In short, Dataflows integrates data lake and ETL technology directly into Power BI, so anyone with Power Query skills (yes – Power Query is now part of Power BI service and not just Power BI Desktop and is called Power Query online) can create, customize and manage data within their Power BI experience (think of it as self-service data prep). Dataflows include a standard schema, called the Common Data Model (CDM), that contains the most common business entities across the major functions such as marketing, sales, service, finance, along with connectors that ingest data from the most common sources into these schemas. This greatly simplifies modeling and integration challenges (it prevents multiple metadata/definition on the same data). You can also extend the CDM by creating custom entities. Lastly – Microsoft and their partners will be shipping out-of-the-box applications that run on Power BI that populate data in the Common Data Model and deliver insights through Power BI.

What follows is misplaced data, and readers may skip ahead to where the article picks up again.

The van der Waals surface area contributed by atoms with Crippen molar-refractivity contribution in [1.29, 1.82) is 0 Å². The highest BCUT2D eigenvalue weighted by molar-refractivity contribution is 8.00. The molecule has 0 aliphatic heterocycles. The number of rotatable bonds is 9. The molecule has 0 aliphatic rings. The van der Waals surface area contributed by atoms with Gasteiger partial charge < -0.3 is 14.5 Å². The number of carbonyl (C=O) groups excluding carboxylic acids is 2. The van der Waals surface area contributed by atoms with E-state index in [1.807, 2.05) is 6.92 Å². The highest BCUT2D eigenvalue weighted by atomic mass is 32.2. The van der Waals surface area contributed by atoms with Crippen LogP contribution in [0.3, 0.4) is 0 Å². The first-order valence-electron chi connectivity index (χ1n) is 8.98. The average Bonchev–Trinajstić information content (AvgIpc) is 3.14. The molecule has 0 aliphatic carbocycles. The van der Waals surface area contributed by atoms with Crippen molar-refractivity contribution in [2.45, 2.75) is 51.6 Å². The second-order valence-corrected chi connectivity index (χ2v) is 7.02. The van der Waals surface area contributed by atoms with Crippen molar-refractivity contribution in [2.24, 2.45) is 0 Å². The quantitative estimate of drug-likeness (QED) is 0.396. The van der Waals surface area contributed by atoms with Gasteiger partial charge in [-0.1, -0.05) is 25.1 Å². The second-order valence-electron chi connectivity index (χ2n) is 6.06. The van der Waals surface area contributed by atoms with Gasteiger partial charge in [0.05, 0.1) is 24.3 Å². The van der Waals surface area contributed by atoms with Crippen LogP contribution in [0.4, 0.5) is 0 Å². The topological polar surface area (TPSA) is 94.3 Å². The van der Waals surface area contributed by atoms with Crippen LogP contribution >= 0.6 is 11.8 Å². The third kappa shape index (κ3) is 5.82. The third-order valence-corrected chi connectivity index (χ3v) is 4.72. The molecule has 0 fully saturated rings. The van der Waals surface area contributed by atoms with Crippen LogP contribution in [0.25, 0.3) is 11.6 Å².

A dataflow is not just the data itself, but also logic on how the data is manipulated. Dataflows belong to the Data Warehouse/Mart/Lake family. Its main job is to aggregate, cleanse, transform, integrate and harmonize data from a large and growing set of supported on-premises and cloud-based data sources including Dynamics 365, Salesforce, Azure SQL Database, Excel, SharePoint. Dataflows hold a collection of data-lake stored entities (i.e. tables) which are stored in internal Power BI Common Data Model compliant folders in Azure Data Lake Storage Gen2.
Also check out the comments for some clarification on why you’d want to use Dataflows rather than doing the work directly in the data lake.